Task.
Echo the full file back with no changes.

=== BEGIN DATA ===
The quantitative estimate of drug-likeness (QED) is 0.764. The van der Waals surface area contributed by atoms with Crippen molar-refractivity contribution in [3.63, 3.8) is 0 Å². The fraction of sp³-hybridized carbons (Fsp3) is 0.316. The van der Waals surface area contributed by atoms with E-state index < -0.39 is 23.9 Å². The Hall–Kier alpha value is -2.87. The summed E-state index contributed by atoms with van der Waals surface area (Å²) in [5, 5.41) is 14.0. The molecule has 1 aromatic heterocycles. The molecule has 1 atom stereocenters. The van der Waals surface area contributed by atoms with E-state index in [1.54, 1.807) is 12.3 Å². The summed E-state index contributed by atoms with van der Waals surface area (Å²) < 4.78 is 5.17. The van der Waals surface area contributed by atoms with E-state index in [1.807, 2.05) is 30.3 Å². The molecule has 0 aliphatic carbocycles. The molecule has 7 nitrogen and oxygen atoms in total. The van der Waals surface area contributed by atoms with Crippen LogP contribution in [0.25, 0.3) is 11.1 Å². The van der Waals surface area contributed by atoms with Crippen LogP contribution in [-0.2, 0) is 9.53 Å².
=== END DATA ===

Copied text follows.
The quantitative estimate of drug-likeness (QED) is 0.764. The van der Waals surface area contributed by atoms with Crippen molar-refractivity contribution in [3.63, 3.8) is 0 Å². The fraction of sp³-hybridized carbons (Fsp3) is 0.316. The van der Waals surface area contributed by atoms with E-state index < -0.39 is 23.9 Å². The Hall–Kier alpha value is -2.87. The summed E-state index contributed by atoms with van der Waals surface area (Å²) in [5, 5.41) is 14.0. The molecule has 1 aromatic heterocycles. The molecule has 1 atom stereocenters. The van der Waals surface area contributed by atoms with E-state index in [1.54, 1.807) is 12.3 Å². The summed E-state index contributed by atoms with van der Waals surface area (Å²) < 4.78 is 5.17. The van der Waals surface area contributed by atoms with E-state index in [1.807, 2.05) is 30.3 Å². The molecule has 0 aliphatic carbocycles. The molecule has 7 nitrogen and oxygen atoms in total. The van der Waals surface area contributed by atoms with Crippen LogP contribution in [0.25, 0.3) is 11.1 Å². The van der Waals surface area contributed by atoms with Crippen LogP contribution in [-0.2, 0) is 9.53 Å².